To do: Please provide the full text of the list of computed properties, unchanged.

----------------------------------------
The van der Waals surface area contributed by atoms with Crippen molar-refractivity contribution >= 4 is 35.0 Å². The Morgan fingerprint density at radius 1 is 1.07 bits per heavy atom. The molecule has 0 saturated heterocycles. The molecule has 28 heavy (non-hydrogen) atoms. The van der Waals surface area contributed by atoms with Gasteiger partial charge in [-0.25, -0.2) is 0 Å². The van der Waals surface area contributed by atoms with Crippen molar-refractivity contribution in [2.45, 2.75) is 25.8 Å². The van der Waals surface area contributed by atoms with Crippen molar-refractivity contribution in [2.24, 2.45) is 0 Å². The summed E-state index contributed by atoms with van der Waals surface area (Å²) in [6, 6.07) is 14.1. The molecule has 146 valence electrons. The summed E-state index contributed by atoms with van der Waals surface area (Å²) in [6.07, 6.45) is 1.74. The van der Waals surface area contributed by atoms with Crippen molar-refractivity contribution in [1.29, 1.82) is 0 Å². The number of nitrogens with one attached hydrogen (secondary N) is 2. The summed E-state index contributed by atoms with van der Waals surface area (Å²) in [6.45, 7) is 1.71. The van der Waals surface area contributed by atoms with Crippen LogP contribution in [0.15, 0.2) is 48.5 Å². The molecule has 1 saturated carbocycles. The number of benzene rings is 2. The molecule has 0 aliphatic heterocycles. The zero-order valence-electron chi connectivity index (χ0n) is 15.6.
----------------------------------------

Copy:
The van der Waals surface area contributed by atoms with Crippen molar-refractivity contribution >= 4 is 35.0 Å². The Morgan fingerprint density at radius 1 is 1.07 bits per heavy atom. The molecule has 0 saturated heterocycles. The molecule has 28 heavy (non-hydrogen) atoms. The van der Waals surface area contributed by atoms with Gasteiger partial charge in [-0.25, -0.2) is 0 Å². The van der Waals surface area contributed by atoms with Crippen molar-refractivity contribution in [2.45, 2.75) is 25.8 Å². The van der Waals surface area contributed by atoms with Crippen molar-refractivity contribution in [2.24, 2.45) is 0 Å². The summed E-state index contributed by atoms with van der Waals surface area (Å²) in [6, 6.07) is 14.1. The molecule has 146 valence electrons. The summed E-state index contributed by atoms with van der Waals surface area (Å²) in [6.07, 6.45) is 1.74. The van der Waals surface area contributed by atoms with Crippen molar-refractivity contribution in [1.29, 1.82) is 0 Å². The number of nitrogens with one attached hydrogen (secondary N) is 2. The summed E-state index contributed by atoms with van der Waals surface area (Å²) in [6.45, 7) is 1.71. The van der Waals surface area contributed by atoms with Crippen LogP contribution in [0.15, 0.2) is 48.5 Å². The molecule has 1 saturated carbocycles. The number of benzene rings is 2. The molecule has 0 aliphatic heterocycles. The zero-order valence-electron chi connectivity index (χ0n) is 15.6.